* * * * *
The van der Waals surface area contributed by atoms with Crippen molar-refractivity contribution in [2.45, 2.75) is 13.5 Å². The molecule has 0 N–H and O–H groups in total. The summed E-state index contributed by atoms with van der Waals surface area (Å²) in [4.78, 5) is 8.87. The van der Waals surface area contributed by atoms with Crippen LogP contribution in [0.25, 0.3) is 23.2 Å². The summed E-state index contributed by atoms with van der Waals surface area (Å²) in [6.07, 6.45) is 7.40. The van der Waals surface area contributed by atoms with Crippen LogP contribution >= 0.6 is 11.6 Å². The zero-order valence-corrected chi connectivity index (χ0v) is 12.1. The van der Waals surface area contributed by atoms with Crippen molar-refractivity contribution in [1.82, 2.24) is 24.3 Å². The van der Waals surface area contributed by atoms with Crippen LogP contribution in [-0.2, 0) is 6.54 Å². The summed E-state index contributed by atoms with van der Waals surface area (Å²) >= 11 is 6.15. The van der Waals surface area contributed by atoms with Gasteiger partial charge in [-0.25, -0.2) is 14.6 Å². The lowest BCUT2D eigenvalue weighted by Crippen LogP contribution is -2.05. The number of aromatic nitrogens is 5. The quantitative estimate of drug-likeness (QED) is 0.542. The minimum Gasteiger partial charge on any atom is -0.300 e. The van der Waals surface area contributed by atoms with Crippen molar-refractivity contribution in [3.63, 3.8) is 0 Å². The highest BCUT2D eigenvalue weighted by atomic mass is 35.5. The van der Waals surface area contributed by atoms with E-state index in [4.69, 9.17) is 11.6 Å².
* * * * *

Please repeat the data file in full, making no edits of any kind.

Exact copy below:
The van der Waals surface area contributed by atoms with Crippen molar-refractivity contribution in [2.45, 2.75) is 13.5 Å². The molecule has 0 N–H and O–H groups in total. The summed E-state index contributed by atoms with van der Waals surface area (Å²) in [4.78, 5) is 8.87. The van der Waals surface area contributed by atoms with Crippen LogP contribution in [0.25, 0.3) is 23.2 Å². The summed E-state index contributed by atoms with van der Waals surface area (Å²) in [6.07, 6.45) is 7.40. The van der Waals surface area contributed by atoms with Crippen LogP contribution >= 0.6 is 11.6 Å². The zero-order valence-corrected chi connectivity index (χ0v) is 12.1. The van der Waals surface area contributed by atoms with Crippen molar-refractivity contribution in [1.82, 2.24) is 24.3 Å². The van der Waals surface area contributed by atoms with Crippen LogP contribution in [-0.2, 0) is 6.54 Å². The summed E-state index contributed by atoms with van der Waals surface area (Å²) >= 11 is 6.15. The van der Waals surface area contributed by atoms with Gasteiger partial charge in [-0.25, -0.2) is 14.6 Å². The lowest BCUT2D eigenvalue weighted by Crippen LogP contribution is -2.05. The number of aromatic nitrogens is 5. The quantitative estimate of drug-likeness (QED) is 0.542. The minimum Gasteiger partial charge on any atom is -0.300 e. The van der Waals surface area contributed by atoms with Crippen molar-refractivity contribution in [3.63, 3.8) is 0 Å². The highest BCUT2D eigenvalue weighted by atomic mass is 35.5. The van der Waals surface area contributed by atoms with E-state index in [4.69, 9.17) is 11.6 Å².